Minister’s Message: Sept. 2011

The Tenth Anniversary of 9/11

By Rinban Don Castro

This year marks the 10th Anniversary of the 9/11 terrorist attacks on the World Trade Center that killed almost 3,000 people.  As I write this article almost a month in advance of the anniversary date, I have heard very little about the planned commemoration.  I know that President Obama and former President G.W. Bush will be at the World Trade Center site in New York City and CBS is planning to broadcast a documentary.  All will be looking to draw lessons from the past decade.  We each have our own historical and political perspectives as we contemplate the past decade but I find it personally most useful and meaningful to apply a Buddhist perspective.  What comes to mind first is a quote from the Dhammapada:

“He abused me, he hurt me, he defeated me, he robbed me,”  – in those who harbor such

thoughts hatred will never cease…For hatred is never conquered by hate:  hate is

conquered by love.  This is an eternal law.

My mind asks, however, if hatred is the crucial issue here.  Those who perpetrated the countless acts of violence in the U.S., Iraq, Pakistan and Afghanistan mostly thought they were doing right.  Brainwashed children became suicide bombers.  Soldiers on both sides believed God was on their side.  My first teacher of Buddhism once said, “Man is a concept-secreting animal.”  Beliefs are like slime that we secrete like a slug.  If you get a person to believe something, no matter how absurd that belief is, they are likely to do anything.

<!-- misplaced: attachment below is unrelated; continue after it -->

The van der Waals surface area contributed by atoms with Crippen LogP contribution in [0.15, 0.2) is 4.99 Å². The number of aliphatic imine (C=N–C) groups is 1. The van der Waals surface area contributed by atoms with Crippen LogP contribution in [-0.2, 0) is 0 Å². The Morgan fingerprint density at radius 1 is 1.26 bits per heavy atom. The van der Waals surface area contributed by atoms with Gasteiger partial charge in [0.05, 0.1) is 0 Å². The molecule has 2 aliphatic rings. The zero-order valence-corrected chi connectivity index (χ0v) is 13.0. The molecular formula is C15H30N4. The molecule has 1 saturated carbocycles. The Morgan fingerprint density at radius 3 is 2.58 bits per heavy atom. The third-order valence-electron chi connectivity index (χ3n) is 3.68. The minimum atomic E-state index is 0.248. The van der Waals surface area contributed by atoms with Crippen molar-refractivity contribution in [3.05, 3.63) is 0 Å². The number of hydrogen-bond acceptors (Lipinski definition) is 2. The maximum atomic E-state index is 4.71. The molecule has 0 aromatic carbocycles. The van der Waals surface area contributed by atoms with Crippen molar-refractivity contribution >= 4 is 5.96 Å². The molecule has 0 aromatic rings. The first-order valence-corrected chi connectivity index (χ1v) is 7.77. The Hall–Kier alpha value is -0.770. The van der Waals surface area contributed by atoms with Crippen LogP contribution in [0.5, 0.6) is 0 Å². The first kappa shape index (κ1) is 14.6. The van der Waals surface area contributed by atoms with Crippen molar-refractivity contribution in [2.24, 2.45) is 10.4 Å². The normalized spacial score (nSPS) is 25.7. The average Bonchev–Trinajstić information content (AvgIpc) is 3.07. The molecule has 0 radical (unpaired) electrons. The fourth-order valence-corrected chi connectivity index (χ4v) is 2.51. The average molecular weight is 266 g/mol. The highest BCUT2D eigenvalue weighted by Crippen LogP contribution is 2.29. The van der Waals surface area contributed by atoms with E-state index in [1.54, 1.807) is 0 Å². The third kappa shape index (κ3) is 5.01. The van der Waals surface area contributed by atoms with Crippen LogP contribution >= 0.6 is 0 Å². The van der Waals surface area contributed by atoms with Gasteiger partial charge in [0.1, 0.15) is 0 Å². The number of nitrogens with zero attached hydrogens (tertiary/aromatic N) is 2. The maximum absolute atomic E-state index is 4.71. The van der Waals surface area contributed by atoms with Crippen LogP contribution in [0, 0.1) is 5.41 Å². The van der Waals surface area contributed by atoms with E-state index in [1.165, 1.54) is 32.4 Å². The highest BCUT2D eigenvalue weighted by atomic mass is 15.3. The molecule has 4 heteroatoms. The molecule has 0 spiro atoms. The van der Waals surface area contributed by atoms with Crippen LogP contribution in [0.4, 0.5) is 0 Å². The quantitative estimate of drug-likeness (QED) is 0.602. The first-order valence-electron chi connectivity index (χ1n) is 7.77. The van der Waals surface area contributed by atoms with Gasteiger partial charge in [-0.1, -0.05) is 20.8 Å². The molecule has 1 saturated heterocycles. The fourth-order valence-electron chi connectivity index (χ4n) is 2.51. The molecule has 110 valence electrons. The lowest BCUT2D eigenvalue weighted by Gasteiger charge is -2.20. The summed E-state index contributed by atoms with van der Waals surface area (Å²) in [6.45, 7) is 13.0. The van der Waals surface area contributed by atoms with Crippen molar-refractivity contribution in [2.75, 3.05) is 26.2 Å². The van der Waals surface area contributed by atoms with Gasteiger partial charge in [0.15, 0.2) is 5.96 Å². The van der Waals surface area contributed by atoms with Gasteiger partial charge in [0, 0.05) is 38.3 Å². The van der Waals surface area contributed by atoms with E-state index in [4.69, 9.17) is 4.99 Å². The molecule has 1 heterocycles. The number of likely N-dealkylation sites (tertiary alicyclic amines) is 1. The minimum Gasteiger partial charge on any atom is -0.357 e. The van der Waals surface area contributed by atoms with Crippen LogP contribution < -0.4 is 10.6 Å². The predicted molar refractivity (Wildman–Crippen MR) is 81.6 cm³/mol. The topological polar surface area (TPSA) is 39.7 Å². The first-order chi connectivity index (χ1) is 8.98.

Buddhism is a questioning religion; we are always questioning our assumptions and beliefs.  We never declare that we have the true religion but that we have a true religion; which is not to say that all religions are true.  Consequently, a true Buddhist does not impose their religion on another.  The unanswered challenge of the post 9/11 decade, in fact the perennial challenge of humanity, is how to prevent concept-secreting slugs (who emit enormous quantities of carbon dioxide) from destroying our garden.  Beer has limited effect.

All humor aside, our fervent hope as Buddhists is that humanity will engage in an active tolerance to address the tremendous social issues that face our world today.  May peace and harmony prevail.